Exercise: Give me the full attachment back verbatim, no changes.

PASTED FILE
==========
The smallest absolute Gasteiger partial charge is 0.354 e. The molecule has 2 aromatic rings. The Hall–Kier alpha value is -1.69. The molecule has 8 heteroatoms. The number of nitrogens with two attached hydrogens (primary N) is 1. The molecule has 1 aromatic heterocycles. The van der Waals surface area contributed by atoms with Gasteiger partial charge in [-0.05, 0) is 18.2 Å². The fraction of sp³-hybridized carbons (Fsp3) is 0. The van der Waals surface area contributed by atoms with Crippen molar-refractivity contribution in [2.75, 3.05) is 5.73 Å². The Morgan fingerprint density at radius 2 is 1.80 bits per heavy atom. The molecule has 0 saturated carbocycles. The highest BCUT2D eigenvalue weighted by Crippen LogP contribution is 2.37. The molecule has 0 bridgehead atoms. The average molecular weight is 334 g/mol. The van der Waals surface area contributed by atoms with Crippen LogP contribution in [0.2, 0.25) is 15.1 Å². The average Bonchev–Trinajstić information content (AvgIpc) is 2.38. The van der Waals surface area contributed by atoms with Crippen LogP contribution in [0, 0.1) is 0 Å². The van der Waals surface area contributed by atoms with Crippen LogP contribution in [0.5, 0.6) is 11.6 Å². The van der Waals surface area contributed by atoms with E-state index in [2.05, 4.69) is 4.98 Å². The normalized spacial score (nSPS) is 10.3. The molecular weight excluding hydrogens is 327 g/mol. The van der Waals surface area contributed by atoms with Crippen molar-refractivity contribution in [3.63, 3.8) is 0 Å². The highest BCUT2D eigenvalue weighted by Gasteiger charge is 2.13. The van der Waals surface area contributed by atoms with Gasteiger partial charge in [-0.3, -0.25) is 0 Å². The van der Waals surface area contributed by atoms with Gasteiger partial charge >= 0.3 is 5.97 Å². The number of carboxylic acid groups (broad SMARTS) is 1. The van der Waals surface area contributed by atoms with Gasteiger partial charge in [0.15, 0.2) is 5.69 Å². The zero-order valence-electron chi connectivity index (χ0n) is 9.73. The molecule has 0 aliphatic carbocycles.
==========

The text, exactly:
The smallest absolute Gasteiger partial charge is 0.354 e. The molecule has 2 aromatic rings. The Hall–Kier alpha value is -1.69. The molecule has 8 heteroatoms. The number of nitrogens with two attached hydrogens (primary N) is 1. The molecule has 1 aromatic heterocycles. The van der Waals surface area contributed by atoms with Gasteiger partial charge in [-0.05, 0) is 18.2 Å². The fraction of sp³-hybridized carbons (Fsp3) is 0. The van der Waals surface area contributed by atoms with Crippen molar-refractivity contribution in [2.75, 3.05) is 5.73 Å². The Morgan fingerprint density at radius 2 is 1.80 bits per heavy atom. The molecule has 0 saturated carbocycles. The highest BCUT2D eigenvalue weighted by Crippen LogP contribution is 2.37. The molecule has 0 bridgehead atoms. The average molecular weight is 334 g/mol. The van der Waals surface area contributed by atoms with Crippen LogP contribution in [0.2, 0.25) is 15.1 Å². The average Bonchev–Trinajstić information content (AvgIpc) is 2.38. The van der Waals surface area contributed by atoms with Crippen LogP contribution in [0, 0.1) is 0 Å². The van der Waals surface area contributed by atoms with Crippen LogP contribution in [0.5, 0.6) is 11.6 Å². The van der Waals surface area contributed by atoms with E-state index in [2.05, 4.69) is 4.98 Å². The normalized spacial score (nSPS) is 10.3. The molecular weight excluding hydrogens is 327 g/mol. The van der Waals surface area contributed by atoms with Crippen molar-refractivity contribution in [3.63, 3.8) is 0 Å². The highest BCUT2D eigenvalue weighted by Gasteiger charge is 2.13. The van der Waals surface area contributed by atoms with Gasteiger partial charge in [-0.3, -0.25) is 0 Å². The van der Waals surface area contributed by atoms with Gasteiger partial charge >= 0.3 is 5.97 Å². The number of carboxylic acid groups (broad SMARTS) is 1. The van der Waals surface area contributed by atoms with Gasteiger partial charge in [0.15, 0.2) is 5.69 Å². The zero-order valence-electron chi connectivity index (χ0n) is 9.73. The molecule has 0 aliphatic carbocycles.